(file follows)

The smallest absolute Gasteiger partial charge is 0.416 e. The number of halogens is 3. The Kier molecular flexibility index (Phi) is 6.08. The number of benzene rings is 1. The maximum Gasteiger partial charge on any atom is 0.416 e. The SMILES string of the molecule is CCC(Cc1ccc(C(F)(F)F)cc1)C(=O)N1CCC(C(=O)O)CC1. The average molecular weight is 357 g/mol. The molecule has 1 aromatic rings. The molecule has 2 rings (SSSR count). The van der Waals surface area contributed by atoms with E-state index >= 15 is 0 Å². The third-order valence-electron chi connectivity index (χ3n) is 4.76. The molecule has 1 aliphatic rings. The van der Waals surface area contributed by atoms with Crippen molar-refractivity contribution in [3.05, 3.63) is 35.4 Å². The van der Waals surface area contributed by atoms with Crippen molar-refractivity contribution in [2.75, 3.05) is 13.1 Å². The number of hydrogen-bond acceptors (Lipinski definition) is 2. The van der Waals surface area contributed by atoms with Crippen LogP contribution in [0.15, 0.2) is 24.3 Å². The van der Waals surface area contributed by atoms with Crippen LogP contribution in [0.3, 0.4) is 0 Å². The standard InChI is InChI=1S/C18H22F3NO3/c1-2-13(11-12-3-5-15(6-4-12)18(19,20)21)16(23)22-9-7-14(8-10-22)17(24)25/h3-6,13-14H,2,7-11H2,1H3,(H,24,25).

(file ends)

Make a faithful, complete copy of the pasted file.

The smallest absolute Gasteiger partial charge is 0.416 e. The number of halogens is 3. The Kier molecular flexibility index (Phi) is 6.08. The number of benzene rings is 1. The maximum Gasteiger partial charge on any atom is 0.416 e. The SMILES string of the molecule is CCC(Cc1ccc(C(F)(F)F)cc1)C(=O)N1CCC(C(=O)O)CC1. The average molecular weight is 357 g/mol. The molecule has 1 aromatic rings. The molecule has 2 rings (SSSR count). The van der Waals surface area contributed by atoms with E-state index >= 15 is 0 Å². The third-order valence-electron chi connectivity index (χ3n) is 4.76. The molecule has 1 aliphatic rings. The van der Waals surface area contributed by atoms with Crippen molar-refractivity contribution in [3.05, 3.63) is 35.4 Å². The van der Waals surface area contributed by atoms with Crippen molar-refractivity contribution in [2.75, 3.05) is 13.1 Å². The number of hydrogen-bond acceptors (Lipinski definition) is 2. The van der Waals surface area contributed by atoms with Crippen LogP contribution in [0.15, 0.2) is 24.3 Å². The van der Waals surface area contributed by atoms with Crippen LogP contribution in [0.3, 0.4) is 0 Å². The standard InChI is InChI=1S/C18H22F3NO3/c1-2-13(11-12-3-5-15(6-4-12)18(19,20)21)16(23)22-9-7-14(8-10-22)17(24)25/h3-6,13-14H,2,7-11H2,1H3,(H,24,25).